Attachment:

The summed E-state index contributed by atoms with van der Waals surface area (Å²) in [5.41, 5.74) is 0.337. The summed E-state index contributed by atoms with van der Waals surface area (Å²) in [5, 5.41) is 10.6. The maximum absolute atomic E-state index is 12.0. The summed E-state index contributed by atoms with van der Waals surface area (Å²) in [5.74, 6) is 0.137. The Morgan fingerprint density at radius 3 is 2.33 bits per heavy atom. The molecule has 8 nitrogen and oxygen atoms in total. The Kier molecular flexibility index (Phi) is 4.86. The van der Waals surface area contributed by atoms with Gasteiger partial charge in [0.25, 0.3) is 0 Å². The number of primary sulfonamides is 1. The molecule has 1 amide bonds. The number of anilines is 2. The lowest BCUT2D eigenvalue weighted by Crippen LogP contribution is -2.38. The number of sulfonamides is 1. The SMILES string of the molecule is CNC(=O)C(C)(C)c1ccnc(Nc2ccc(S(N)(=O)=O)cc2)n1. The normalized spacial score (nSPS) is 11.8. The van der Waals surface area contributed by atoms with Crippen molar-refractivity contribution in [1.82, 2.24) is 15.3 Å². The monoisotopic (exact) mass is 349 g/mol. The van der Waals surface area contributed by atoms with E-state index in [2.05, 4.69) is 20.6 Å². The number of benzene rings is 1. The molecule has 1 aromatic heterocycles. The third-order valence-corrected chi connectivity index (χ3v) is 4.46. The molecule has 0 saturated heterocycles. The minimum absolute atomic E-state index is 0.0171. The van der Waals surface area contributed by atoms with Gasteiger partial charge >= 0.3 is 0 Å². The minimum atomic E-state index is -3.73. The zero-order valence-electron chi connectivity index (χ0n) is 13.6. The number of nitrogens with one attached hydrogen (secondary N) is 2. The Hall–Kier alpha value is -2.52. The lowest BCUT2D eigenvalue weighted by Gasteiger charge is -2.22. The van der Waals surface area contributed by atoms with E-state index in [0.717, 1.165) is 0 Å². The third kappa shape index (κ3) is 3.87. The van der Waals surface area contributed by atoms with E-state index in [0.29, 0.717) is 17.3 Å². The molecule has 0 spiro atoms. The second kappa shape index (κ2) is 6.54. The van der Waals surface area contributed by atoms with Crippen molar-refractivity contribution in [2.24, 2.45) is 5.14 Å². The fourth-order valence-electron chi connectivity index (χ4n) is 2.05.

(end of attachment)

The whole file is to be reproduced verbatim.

The summed E-state index contributed by atoms with van der Waals surface area (Å²) in [5.41, 5.74) is 0.337. The summed E-state index contributed by atoms with van der Waals surface area (Å²) in [5, 5.41) is 10.6. The maximum absolute atomic E-state index is 12.0. The summed E-state index contributed by atoms with van der Waals surface area (Å²) in [5.74, 6) is 0.137. The Morgan fingerprint density at radius 3 is 2.33 bits per heavy atom. The molecule has 8 nitrogen and oxygen atoms in total. The Kier molecular flexibility index (Phi) is 4.86. The van der Waals surface area contributed by atoms with Gasteiger partial charge in [0.25, 0.3) is 0 Å². The number of primary sulfonamides is 1. The molecule has 1 amide bonds. The number of anilines is 2. The lowest BCUT2D eigenvalue weighted by Crippen LogP contribution is -2.38. The number of sulfonamides is 1. The SMILES string of the molecule is CNC(=O)C(C)(C)c1ccnc(Nc2ccc(S(N)(=O)=O)cc2)n1. The normalized spacial score (nSPS) is 11.8. The van der Waals surface area contributed by atoms with Crippen molar-refractivity contribution in [1.82, 2.24) is 15.3 Å². The monoisotopic (exact) mass is 349 g/mol. The van der Waals surface area contributed by atoms with E-state index in [2.05, 4.69) is 20.6 Å². The number of benzene rings is 1. The molecule has 1 aromatic heterocycles. The third-order valence-corrected chi connectivity index (χ3v) is 4.46. The molecule has 0 saturated heterocycles. The minimum absolute atomic E-state index is 0.0171. The van der Waals surface area contributed by atoms with Gasteiger partial charge >= 0.3 is 0 Å². The minimum atomic E-state index is -3.73. The zero-order valence-electron chi connectivity index (χ0n) is 13.6. The number of nitrogens with one attached hydrogen (secondary N) is 2. The Hall–Kier alpha value is -2.52. The lowest BCUT2D eigenvalue weighted by Gasteiger charge is -2.22. The van der Waals surface area contributed by atoms with E-state index in [0.717, 1.165) is 0 Å². The third kappa shape index (κ3) is 3.87. The van der Waals surface area contributed by atoms with E-state index in [0.29, 0.717) is 17.3 Å². The molecule has 0 spiro atoms. The second kappa shape index (κ2) is 6.54. The van der Waals surface area contributed by atoms with Crippen molar-refractivity contribution in [2.24, 2.45) is 5.14 Å². The fourth-order valence-electron chi connectivity index (χ4n) is 2.05.